There are many things you could say about teamLab. Their work is so broad and brings together so many different fields that “installation art” doesn’t do the group justice. Perhaps one of the best ways to describe their output is that they are exactly what people who haven’t been to Japan have in mind when talking about it: utilizing all the technology available at any given moment in the 20 years they have been around, their creations transform reality and the audience’s perception of it, resulting in science fiction environments that fit perfectly the idea (and often, the stereotype) of Japan as a futuristic utopia with little connection to any other place in the world.
Of course, things are much more down-to-earth in reality: the collective, based in a building in Kanda, one of Tokyo’s more traditional areas (but fittingly, just a 15-minute walk from Akihabara, the celebrated “high-tech hub” of Tokyo), reflects the vision of founder, Toshiyuki Inoko, a graduate of the Department of Mathematical Engineering and Information Physics in the University of Tokyo’s School of Engineering, who also studied natural language processing and art. And that is to build a creative laboratory where a group of people could experiment with art and technology, and produce artworks that would change viewers’ values and behavior.
In these 20 years, teamLab have produced hundreds of these artworks all over Japan and abroad, some permanent and some temporary. The group use the word “exhibition” for their creations but there really isn’t a single word that can describe the breadth and depth of their work. You can get a taste of their YouTube channel but going to one is the best way to experience them. Tired as it might be, the word “experience” is the only one that truly applies to the panorama of sights, colors, lights, sounds, and interactions that make up any teamLab event.
Their latest, Reconnect: Art with Rinkan Sauna, is no exception. Held in a sauna and bath space in Roppongi from March until August, the event aims to help visitors reconnect their body and mind through exposure to art and a sauna and bath experience. If sounds like a novel idea, it isn’t really: teamLab actually drew their inspiration from rinkan no cha no yu, a 15th-century practice that combined communal baths and chado (tea ceremony). The difference is that now, after the sauna and the subsequent cold bath, instead of matcha green tea and its utensils, the visitors has the opportunity to appreciate works of contemporary art.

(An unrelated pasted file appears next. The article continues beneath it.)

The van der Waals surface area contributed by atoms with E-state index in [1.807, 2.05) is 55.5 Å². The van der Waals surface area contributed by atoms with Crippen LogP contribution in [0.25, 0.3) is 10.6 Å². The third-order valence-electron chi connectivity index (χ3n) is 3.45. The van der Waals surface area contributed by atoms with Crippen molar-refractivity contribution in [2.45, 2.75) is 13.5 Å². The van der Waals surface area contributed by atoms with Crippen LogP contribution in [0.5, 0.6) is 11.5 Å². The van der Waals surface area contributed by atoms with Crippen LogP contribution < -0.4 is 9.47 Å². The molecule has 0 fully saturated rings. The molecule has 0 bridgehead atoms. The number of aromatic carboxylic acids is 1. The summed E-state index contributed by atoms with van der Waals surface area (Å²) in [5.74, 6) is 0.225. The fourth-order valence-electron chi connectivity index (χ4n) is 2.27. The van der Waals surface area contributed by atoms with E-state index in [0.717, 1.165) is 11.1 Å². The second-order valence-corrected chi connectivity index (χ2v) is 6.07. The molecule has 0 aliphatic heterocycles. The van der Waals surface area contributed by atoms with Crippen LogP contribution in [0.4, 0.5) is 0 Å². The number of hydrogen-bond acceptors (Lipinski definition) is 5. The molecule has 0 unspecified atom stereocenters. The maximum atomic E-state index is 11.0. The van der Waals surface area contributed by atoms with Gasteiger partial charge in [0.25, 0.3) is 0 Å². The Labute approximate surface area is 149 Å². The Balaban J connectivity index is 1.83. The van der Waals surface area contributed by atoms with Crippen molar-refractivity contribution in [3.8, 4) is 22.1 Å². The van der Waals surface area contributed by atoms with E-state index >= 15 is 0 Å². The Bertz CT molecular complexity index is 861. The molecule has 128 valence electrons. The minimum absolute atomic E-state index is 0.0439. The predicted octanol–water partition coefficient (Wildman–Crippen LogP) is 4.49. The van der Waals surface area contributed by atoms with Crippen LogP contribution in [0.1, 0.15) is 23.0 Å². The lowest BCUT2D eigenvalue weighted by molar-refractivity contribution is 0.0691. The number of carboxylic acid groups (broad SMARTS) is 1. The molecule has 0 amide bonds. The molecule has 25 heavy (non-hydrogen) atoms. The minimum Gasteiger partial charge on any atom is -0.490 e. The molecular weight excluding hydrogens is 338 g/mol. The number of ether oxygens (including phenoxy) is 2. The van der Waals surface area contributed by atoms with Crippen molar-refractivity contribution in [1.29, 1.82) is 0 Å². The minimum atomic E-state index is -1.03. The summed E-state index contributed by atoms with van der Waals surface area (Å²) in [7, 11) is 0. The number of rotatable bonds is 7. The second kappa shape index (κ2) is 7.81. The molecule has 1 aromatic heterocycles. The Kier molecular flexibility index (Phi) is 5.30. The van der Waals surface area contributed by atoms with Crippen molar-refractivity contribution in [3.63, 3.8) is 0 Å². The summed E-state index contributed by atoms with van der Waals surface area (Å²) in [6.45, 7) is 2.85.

TeamLab hasn’t already announced all the artworks that will be featured in the exhibition’s three spaces (Art Submersion Area, Cold Bathing Area, and Sauna Area. They have said that they will be on the theme of their new art project, Supernature Phenomenon, dealing with phenomena that transcend the laws of the natural world and the changes in our understanding that occur when we come in contact with such phenomena. Judging from the two of them, “Levitation,” featuring a giant red levitating sphere, and “Proliferating Immense Life – A Whole Year per Year,” featuring a wall of digitally projected flowers that bloom and wither and respond to touch, the whole experience will be among the most powerful teamLab has produced!
Covid-19 being what it is and with Tokyo riding its third wave, there is some doubt about if Reconnect: Art with Rinkan Sauna will be held according to schedule. Hopefully, and with the situation having been handled better in Japan than most countries, there’s high hope that by spring things will be better – among other things, Tokyo’s next Olympic Games depend on it! One thing is certain though: whenever it’s held, teamLab’s new project is going to be an experience not to be missed. Yes, one that could have been part of a science fiction movie.